Cuts of meat: Jon’s recipe calls for brisket, pork shoulder and belly.

Seasoning: Jon’s recipe calls for: salt, ground white pepper, ground mace (the aril that covers the nutmeg seed), ground nutmeg, and marjoram. Pretty simple!

Preparation:

Step 1: cube the meat into 1- inch pieces.

Step 2: Season your meat. Seasoning meat before grinding is important because during the grinding process, the different cuts of meat and seasoning will be combined more thoroughly if they have been mixed together once already before grinding.

Step 3: Grind your sausage using a meat grinder twice. Next, you are ready for casing!

Chef Jon hard at work making Nuremberg sausage at the Chicago Monogram Design Center.

Chef Jon hard at work making Nuremberg sausage at the Chicago Monogram Design Center.

Casing the sausage: Jon used natural casings sourced from a local Chicago market that were packed and cured in salt. Sausage casings can be tough to find in certain areas, so you can always order good quality casings online. Before stuffing, you must soak the cured casings in water for about 30 minutes. Jon uses a countertop tool made specifically for stuffing the casings. Alternatively, collagen casings are easily found online too.

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What to do with Nuremberg Sausage: Chef Jon says the best way to prepare a Nuremberg sausage is to heat it up in a frying pan with some butter, whip up (or purchase!) some sauerkraut, and serve on a toasted bun.

 Yum. Something tells me tonight’s gathering at Chef Jon’s is unbeatable!

#ScrapeAndLoad

picture1We have an interesting relationship with dishwashers. I’m in my 40’s and I remember my grandmother’s fancy new top loading “mobile” dishwasher. We rolled it around when needed and plugged the hose into the kitchen faucet. I also remember many, many family gatherings where we all hand-washed our dishes. Later on I remember Mom thinking our dishwasher wasn’t getting the food off so we rinsed all our dishes. Even today the habit has stuck with me.  Not only am I rinsing the dishes, but I am also using one of those sponges with soap in it and hot water. Other than sterilization, those dishes are pretty clean by the time I load them in the dishwasher.

The problem was, I didn’t trust the machine to do a good job. I hated finding food on the dishes after running the cycle.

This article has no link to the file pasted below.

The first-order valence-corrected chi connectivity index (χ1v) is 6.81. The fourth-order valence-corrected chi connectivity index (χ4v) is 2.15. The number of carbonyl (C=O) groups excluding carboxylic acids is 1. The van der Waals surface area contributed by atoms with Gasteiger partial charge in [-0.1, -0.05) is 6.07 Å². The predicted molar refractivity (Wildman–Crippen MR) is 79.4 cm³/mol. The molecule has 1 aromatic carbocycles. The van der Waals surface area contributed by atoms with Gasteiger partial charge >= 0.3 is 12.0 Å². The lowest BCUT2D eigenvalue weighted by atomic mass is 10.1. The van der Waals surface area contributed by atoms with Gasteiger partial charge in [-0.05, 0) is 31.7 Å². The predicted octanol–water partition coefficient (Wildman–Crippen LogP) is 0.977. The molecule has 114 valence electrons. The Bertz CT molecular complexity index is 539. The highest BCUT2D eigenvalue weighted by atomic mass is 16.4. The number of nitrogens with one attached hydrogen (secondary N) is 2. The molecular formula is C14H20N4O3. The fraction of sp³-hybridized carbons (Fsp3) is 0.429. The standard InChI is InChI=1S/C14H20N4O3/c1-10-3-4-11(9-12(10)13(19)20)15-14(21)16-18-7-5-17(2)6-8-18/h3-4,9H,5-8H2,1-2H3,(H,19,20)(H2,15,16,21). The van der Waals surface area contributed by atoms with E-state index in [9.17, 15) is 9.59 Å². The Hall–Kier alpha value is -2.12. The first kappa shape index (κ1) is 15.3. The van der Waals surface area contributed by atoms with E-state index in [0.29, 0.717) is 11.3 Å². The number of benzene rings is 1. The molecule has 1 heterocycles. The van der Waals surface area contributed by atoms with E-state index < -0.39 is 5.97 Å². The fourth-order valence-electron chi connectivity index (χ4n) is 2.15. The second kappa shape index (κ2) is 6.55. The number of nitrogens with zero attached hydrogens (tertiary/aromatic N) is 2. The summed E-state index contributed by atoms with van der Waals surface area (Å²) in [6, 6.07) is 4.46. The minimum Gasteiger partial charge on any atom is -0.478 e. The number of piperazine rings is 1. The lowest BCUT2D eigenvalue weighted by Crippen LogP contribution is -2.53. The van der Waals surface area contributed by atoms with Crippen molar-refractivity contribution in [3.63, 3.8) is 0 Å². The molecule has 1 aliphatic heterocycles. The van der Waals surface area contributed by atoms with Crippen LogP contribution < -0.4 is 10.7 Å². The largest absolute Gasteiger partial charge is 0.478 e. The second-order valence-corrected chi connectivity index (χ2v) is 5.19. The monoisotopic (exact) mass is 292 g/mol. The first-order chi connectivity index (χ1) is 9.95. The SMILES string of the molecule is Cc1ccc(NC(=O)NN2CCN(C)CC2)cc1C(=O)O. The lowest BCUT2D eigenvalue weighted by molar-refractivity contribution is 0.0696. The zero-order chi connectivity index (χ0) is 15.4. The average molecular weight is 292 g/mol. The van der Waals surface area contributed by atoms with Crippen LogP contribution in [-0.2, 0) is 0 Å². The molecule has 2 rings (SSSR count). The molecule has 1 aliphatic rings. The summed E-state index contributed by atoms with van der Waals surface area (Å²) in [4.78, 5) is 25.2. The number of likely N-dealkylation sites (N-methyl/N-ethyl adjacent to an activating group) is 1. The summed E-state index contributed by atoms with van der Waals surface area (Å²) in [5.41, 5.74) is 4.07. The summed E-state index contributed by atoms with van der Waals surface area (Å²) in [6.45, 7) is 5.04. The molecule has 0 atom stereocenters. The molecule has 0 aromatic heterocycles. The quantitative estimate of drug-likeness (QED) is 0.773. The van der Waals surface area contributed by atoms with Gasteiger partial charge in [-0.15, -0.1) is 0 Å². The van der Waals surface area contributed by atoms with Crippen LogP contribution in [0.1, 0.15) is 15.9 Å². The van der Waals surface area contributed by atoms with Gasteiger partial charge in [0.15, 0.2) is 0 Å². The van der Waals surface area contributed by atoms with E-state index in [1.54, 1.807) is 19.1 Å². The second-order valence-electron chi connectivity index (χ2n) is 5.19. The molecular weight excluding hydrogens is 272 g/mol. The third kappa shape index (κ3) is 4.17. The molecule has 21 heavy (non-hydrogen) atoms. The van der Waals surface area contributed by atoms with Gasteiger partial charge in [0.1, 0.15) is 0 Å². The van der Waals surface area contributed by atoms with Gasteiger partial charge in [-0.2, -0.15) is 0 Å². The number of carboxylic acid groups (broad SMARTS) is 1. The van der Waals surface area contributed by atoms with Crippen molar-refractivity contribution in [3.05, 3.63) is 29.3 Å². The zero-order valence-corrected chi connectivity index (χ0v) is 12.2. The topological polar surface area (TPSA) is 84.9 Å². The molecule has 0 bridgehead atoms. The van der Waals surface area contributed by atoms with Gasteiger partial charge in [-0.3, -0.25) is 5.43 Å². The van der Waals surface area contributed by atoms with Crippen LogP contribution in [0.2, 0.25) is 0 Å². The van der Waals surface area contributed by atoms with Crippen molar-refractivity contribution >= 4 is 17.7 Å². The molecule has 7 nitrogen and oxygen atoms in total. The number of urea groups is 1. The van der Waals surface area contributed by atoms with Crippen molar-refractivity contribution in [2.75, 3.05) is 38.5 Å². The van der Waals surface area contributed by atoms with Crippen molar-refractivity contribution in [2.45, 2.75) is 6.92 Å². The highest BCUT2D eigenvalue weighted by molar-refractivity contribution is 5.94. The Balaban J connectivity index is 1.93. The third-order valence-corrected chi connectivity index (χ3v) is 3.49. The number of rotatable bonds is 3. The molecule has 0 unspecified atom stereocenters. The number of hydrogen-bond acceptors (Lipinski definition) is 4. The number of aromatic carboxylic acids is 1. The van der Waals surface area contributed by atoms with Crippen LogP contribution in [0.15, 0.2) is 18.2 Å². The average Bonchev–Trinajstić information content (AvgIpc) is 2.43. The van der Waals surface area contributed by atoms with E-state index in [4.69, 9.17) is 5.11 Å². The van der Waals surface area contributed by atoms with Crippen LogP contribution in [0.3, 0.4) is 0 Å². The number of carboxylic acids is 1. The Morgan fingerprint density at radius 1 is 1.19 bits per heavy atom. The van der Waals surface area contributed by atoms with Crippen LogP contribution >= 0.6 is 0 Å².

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DID YOU KNOW? Today’s Energy Star-rated dishwashers are limited to 3 gallons of water PER CYCLE? And that non-Energy Star dishwashers average out at 4.5 gallons per cycle. Your kitchen faucet outputs between 1.5 and 2.2 gallons per MINUTE. Let’s do the math! Older faucets can be even as high as 7 gallons per minute. And yes, that is CYCLE vs MINUTE.

You don’t need to wait till the dishwasher is full to run a cycle. They are pretty smart these days and can sense how much food is on the dishes and adjust the cycle appropriately.

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Now this is important! A typical dishwasher cycle will use LESS water washing half a load than it would take you to pre-wash your dishes! EVEN if some dishes come out with food on them and you run it again, you will still use LESS water than pre-rinsing! Crazy, right? Let that sink in!

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So this is me trying to learn to practice what I am learning so I can turn around and start preaching! I have to admit to you I grew up with Cascade powder and I have always used powder detergent. I went out and bought my FIRST purchase of Cascade Platinum tablets last month.

And for the first time ever, I bought Rinse Aid! Hopefully most of you already know Rinse Aid really has nothing to do with rinsing and more to do with drying function. It actually helps remove water from the dishes, we should be calling it Dry Aid. Did your Dad ever put Rain-X on your windshield?

I also learned not to use generic brands of detergent, stick with what you know and what works. And many high end appliance manufacturers recommend the same thing. I have been surprised since I started using these products, and loading dirty dishes, at how nice and spotless the dishes come out.

Key take-aways:

  • JOIN THE CHALLENGE #SCRAPEANDLOAD @MonogramAppl
    • STOP PRE-RINSING/ PRE-WASHING
  • STOP USING POWDER OR LIQUID DETERGENTS
  • USE RINSE AID
  • SAVE TIME AND SAVE WATER